How to account for all this? ‘The power of a union, Local 1 of the International Alliance of Theatrical Stage Employees. ‘Power,’ as in the capacity and willingness to close most Broadway theaters for 19 days two years ago when agreement on a new contract could not be reached.’ And they went out and found a violinist, Kelly Hall-Tompkins, to ask her, ‘Well, what do you think of all the money stagehands are making?’ She said, ”The last thing I want to do is upset the people at Carnegie Hall. I’d like to have a lifelong relationship with them.’ She is a violinist who recently presented a recital in Weill Hall, one of the smaller performance spaces in the building.
She said she begrudged the stagehands nothing: ‘Musicians should be so lucky to have a strong union like that.” (interruption) Yeah. That’s right, watch out for the sandbag. I mean if you tick off the stagehands and you happen to be sitting there playing the violin and one of those sandbags is dropped from the top squishing your neck and compressing your spine then you’ll never know what happened and these kinda accidents happen all the time. I saw it in Murder, She Wrote every other week.
RUSH: By the way, don’t get any ideas of sending your kids off to New York to become members of Local 1 of the International Alliance of Theatrical Stage Employees. You have to be born into it. It is the most closed of all the unions. I’m told that you only get a job if you’re related to somebody in the union. Gotta be born into it, Local 1, closed shop, as they say.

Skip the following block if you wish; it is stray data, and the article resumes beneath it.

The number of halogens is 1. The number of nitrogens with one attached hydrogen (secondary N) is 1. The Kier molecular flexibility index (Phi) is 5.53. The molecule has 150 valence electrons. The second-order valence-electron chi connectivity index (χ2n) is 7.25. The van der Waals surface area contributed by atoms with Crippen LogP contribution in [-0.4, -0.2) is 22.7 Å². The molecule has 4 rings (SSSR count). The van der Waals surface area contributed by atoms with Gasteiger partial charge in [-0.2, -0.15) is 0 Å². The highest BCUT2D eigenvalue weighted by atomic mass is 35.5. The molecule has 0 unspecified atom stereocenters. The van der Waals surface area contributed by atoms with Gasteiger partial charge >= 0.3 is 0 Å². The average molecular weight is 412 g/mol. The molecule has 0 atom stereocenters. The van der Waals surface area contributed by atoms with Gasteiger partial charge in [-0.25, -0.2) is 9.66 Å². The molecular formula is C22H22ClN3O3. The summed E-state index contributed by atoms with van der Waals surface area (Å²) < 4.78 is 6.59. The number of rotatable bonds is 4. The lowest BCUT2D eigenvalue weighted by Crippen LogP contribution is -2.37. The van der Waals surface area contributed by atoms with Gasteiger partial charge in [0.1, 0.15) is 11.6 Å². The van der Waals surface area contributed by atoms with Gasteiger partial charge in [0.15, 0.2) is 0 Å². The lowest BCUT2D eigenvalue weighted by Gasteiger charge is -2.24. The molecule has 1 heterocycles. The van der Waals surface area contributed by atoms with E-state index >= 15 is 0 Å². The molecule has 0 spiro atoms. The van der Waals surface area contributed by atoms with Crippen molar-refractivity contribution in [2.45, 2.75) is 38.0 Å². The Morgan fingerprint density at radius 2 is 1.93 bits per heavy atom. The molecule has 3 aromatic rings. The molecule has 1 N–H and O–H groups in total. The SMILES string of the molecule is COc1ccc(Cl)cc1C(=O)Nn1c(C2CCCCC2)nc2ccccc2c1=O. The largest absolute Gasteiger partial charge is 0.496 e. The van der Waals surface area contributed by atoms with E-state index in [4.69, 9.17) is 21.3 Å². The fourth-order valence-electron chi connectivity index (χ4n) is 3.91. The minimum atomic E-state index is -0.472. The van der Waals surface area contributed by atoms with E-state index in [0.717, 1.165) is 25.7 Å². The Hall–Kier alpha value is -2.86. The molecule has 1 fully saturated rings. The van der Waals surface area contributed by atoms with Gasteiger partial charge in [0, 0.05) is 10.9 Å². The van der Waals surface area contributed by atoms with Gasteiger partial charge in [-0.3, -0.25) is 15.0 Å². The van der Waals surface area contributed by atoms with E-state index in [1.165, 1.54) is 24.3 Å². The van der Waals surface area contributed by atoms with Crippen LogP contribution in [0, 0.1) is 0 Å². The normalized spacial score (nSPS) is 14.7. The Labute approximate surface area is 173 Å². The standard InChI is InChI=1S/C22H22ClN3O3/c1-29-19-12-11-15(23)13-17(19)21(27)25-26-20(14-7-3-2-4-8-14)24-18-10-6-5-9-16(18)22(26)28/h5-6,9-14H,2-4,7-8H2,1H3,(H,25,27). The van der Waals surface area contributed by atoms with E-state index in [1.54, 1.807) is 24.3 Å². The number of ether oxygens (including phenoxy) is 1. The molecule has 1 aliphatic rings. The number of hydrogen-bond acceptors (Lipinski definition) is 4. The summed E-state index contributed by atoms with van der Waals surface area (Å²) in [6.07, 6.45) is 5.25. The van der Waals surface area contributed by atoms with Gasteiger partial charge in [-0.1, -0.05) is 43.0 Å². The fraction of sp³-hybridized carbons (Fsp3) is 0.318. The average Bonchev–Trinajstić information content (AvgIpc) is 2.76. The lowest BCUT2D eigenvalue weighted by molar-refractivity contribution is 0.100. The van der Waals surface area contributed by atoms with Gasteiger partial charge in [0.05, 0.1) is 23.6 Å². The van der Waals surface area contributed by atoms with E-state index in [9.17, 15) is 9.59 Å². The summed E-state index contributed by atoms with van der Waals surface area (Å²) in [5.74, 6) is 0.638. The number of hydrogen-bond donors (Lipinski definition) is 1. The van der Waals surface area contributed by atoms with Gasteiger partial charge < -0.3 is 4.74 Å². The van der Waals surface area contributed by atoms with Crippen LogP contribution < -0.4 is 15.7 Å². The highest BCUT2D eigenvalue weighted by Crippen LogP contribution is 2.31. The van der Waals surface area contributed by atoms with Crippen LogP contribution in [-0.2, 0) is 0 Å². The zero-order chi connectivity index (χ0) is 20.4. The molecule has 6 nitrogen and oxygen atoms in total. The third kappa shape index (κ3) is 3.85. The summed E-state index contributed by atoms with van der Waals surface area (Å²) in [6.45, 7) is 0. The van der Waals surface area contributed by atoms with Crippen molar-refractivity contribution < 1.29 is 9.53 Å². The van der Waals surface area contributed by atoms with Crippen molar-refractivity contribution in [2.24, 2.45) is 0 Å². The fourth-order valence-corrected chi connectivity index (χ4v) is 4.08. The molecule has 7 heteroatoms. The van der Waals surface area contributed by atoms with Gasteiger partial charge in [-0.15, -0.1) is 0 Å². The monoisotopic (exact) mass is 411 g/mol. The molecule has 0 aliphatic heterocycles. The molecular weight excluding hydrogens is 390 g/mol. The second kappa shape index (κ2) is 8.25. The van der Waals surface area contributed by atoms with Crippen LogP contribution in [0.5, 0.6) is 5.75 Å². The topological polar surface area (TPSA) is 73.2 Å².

RUSH: John, Sparta, New Jersey, you’re next with the EIB Network, hello — and remember, I can’t hear you and I can’t interrupt you. So when you finish, stop and I’ll respond. I’m reading what you’re saying. I’m a sentence behind you.
CALLER: Very good, Rush. I’m sorry to be calling you to disagree with you on something. I’ve been listening for so long and —
RUSH: Well, I love that. I can’t hear you.
CALLER: Oh, you can hear that?
RUSH: No, I’m reading. I’m reading what you’re saying.
CALLER: Oh, I’m sorry.
RUSH: Go ahead.
CALLER: Anyway, I gotta bring it back to the last hour because I gotta take task with something that you brought up on the stagehand unions in New York, the guys over at Carnegie Hall and Lincoln Center. My son is a member of the stagehand unions, and he doesn’t… You know, first, my son is… He works long hours. He makes pretty good money for doing what he’s doing, but he works long hours, puts a lot of effort into what he does, and he works odd hours, and many days. The guys over Carnegie and Lincoln, they’re at the top of the game. Those guys have been in the business for a long time. They have, you know, amassed skills, and everything to bring to the table. That union is one of the few, I think, that are what you’d consider a free market union. I mean, you’re not gonna pay the money to see the shows to get in that pays them —
RUSH: (big sigh)
CALLER: — unless you enjoy what it is that they give you. So you’re taking them to task for how much they make, I find that kinda… You know, I hate that argument. You know, ‘Because they make so much money, they’re somehow bad.’ That’s the same argument that the Democrats and the use against the —